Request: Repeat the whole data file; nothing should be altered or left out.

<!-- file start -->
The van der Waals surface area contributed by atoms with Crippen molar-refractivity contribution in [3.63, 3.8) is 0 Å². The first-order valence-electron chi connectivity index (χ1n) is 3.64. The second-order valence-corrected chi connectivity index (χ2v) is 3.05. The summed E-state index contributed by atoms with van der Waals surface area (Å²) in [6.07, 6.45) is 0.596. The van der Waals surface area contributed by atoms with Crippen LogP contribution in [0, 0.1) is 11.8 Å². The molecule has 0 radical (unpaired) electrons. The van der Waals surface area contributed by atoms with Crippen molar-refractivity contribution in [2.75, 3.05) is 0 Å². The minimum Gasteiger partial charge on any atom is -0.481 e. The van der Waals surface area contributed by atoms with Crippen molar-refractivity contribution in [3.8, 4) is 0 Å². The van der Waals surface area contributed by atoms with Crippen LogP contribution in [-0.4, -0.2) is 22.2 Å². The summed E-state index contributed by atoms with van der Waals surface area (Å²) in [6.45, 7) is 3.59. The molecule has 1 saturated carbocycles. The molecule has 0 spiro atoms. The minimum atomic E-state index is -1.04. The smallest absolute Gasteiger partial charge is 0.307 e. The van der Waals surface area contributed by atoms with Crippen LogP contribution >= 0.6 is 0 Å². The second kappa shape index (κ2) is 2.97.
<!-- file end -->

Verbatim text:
The van der Waals surface area contributed by atoms with Crippen molar-refractivity contribution in [3.63, 3.8) is 0 Å². The first-order valence-electron chi connectivity index (χ1n) is 3.64. The second-order valence-corrected chi connectivity index (χ2v) is 3.05. The summed E-state index contributed by atoms with van der Waals surface area (Å²) in [6.07, 6.45) is 0.596. The van der Waals surface area contributed by atoms with Crippen LogP contribution in [0, 0.1) is 11.8 Å². The molecule has 0 radical (unpaired) electrons. The van der Waals surface area contributed by atoms with Crippen molar-refractivity contribution in [2.75, 3.05) is 0 Å². The minimum Gasteiger partial charge on any atom is -0.481 e. The van der Waals surface area contributed by atoms with Crippen molar-refractivity contribution in [3.8, 4) is 0 Å². The van der Waals surface area contributed by atoms with Crippen LogP contribution in [-0.4, -0.2) is 22.2 Å². The summed E-state index contributed by atoms with van der Waals surface area (Å²) in [6.45, 7) is 3.59. The molecule has 1 saturated carbocycles. The molecule has 0 spiro atoms. The minimum atomic E-state index is -1.04. The smallest absolute Gasteiger partial charge is 0.307 e. The van der Waals surface area contributed by atoms with Crippen LogP contribution >= 0.6 is 0 Å². The second kappa shape index (κ2) is 2.97.